Somalia seeks three-month delay in AU force drawdown


African Union Transition Mission in Somalia (ATMIS) troops during a routine drill in Beletweyne, Somalia on November 23, 2022.

Photo credit: Pool

Somalia has formally requested the United Nations Security Council (UNSC) to pause the planned drawdown of the African Mission Transition Mission in Somalia (ATMIS) troops by three months, citing Somali National Army's unpreparedness to take charge of the security situation at the moment.

Though the government maintains its commitment to the December 24 complete drawdown of ATMIS troops, it warns that a rushed drawdown in phase 2 risks jeopardising the stability and security of Somalia.

“The Federal Government of Somalia formally requests a technical pause in the drawdown of the 3,000 African Union Transition Mission in Somalia (ATMIS) uniformed personnel by 3 months, as outlined in UN Security Council Resolution 2687 [2023],” the formal request by President Hassan Sheikh Mohamud’ssecurity advisor Hussein Sheikh Ali notes.

The first phase saw 2,000 troops exit Somalia by June 30 this year when six military bases were handed over to the Somali Security Forces in line with United Nations Security Council Resolutions.

The second phase was scheduled to end this month where an extra 3,000 were scheduled to exit Somalia ahead of the complete withdrawal by December next year.

On Sunday, Bio Cadale Forward Operating Base (FOB) in the HirShabelle State Was handed to Somali forces by the Burundi National Defence Forces (BNDF), kicking off the second phase.

Located in the Middle Shabelle region, the base is strategic as it is a buffer zone to Jowhar town, the administrative headquarters of the HirShabelle State.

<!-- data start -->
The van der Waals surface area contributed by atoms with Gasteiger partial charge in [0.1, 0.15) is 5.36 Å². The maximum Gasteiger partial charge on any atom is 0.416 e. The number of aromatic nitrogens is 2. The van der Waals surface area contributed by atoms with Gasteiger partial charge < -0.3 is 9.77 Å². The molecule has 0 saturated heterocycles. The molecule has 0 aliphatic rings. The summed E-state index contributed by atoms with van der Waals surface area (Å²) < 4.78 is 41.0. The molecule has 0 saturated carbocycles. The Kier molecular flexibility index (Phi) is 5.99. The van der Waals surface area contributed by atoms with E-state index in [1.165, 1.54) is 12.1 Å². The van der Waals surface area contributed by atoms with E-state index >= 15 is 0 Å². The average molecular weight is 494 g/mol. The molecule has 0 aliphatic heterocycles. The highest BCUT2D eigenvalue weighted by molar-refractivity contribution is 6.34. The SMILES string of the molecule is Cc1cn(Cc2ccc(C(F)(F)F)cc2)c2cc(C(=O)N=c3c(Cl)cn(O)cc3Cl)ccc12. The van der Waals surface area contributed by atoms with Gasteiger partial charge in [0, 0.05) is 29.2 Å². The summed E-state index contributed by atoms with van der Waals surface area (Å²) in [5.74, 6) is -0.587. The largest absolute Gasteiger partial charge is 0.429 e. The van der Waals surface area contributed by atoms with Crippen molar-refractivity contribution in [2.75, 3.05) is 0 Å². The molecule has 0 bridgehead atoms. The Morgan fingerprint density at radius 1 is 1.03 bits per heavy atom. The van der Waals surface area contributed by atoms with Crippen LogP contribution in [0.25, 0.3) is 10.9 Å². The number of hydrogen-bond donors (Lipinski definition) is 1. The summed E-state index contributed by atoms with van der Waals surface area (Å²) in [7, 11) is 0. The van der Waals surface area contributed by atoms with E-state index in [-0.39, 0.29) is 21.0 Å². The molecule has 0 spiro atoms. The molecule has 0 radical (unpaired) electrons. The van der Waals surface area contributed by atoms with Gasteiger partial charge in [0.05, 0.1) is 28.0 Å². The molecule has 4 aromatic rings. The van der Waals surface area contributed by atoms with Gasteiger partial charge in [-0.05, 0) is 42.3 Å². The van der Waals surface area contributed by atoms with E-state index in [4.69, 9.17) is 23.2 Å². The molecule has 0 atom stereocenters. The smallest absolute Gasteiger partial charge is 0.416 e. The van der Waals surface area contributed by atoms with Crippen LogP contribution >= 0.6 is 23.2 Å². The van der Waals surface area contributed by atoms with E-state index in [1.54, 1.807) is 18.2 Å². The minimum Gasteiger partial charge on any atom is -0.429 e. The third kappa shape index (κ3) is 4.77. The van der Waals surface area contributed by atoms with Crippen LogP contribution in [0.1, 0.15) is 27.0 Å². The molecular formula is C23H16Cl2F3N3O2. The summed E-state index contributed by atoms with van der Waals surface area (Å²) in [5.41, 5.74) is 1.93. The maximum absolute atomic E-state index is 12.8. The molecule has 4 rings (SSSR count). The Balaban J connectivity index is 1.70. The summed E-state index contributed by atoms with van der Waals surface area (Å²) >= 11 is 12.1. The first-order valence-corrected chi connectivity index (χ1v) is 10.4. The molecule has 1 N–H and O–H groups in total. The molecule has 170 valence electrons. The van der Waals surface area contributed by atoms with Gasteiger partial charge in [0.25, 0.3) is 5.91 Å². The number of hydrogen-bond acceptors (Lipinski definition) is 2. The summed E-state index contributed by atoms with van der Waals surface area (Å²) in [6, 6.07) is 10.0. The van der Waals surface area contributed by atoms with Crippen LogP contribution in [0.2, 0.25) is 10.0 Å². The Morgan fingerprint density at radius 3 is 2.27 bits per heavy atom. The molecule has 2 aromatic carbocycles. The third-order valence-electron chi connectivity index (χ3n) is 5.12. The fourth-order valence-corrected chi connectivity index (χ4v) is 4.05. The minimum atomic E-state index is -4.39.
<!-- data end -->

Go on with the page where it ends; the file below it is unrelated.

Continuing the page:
Citing a Joint Technical Assessment (JTA) report that revealed the complications that are likely to follow the planned drawdown terming them as profound, Somalia now says it wants a comprehensive security plan be established on how populations around FOBs located in remote areas are secured after their collapse or handing over to Somalia’s security agencies in order to ensure a seamless transition as witnessed in phase one of the drawdown. 

“The Joint Technical Assessment report, a collaborative endeavour between the Federal Government of Somalia and ATMIS, mandated under Part VI, paragraph 40 of UN Security Council Resolution 2687 [2023], provides a comprehensive evaluation of the present state of security transition in Somalia. It provides us with invaluable insights into the key challenges that warrant meticulous consideration before proceeding with the drawdown of ATMIS uniformed personnel,” the letter adds.

Somalia says the technical pause will provide the government with the indispensable time required to collectively devise solutions to the challenges elucidated in the JTA report, ultimately guaranteeing a more seamless and secure security transition.

“We hold firm that this technical pause will, in the long run, contribute to the enduring peace, stability, and prosperity of Somalia.”

During the three-month period, the Somali forces will get a period of respite for recuperation from its ongoing offensive operation against the al-Shabaab militants.

Somalia is on a wide-scale offensive against terror group al-Shabaab that the government says has stretched its military forces thin necessitating a reorganisation that ensures continuity of the operation.

“Therefore, the proposed 90-day suspension of the drawdown of our forces will prove invaluable in achieving these objectives...The relative success in Phase 1 locations can be attributed, in part, to the proximity of ATMIS contingents and Troop Contributing Countries (TCCs) near the FOBs, possibly serving as deterrents. However, this dynamic may not be replicable in the more remote areas encompassed by Phase 2, where there is an absence of latent ATMIS or allied-forces threat.”

In the letter, the government pledges to sustain its cooperation and coordination with ATMIS troops assuring that the circumstances leading up to the impending drawdown in June 2024 will significantly differ from the current situation.

“At that juncture, the realities on the ground will be notably enhanced and well-prepared, enabling the Somali Security Forces to adeptly oversee the security transition.

Somalia has been facing attacks on bases handed to it by ATMIS troops in recent weeks the latest being the former Gherille Forward Operating Base that was handed over to Somali forces by the Kenya Defence Forces in July, but was attacked a few days later.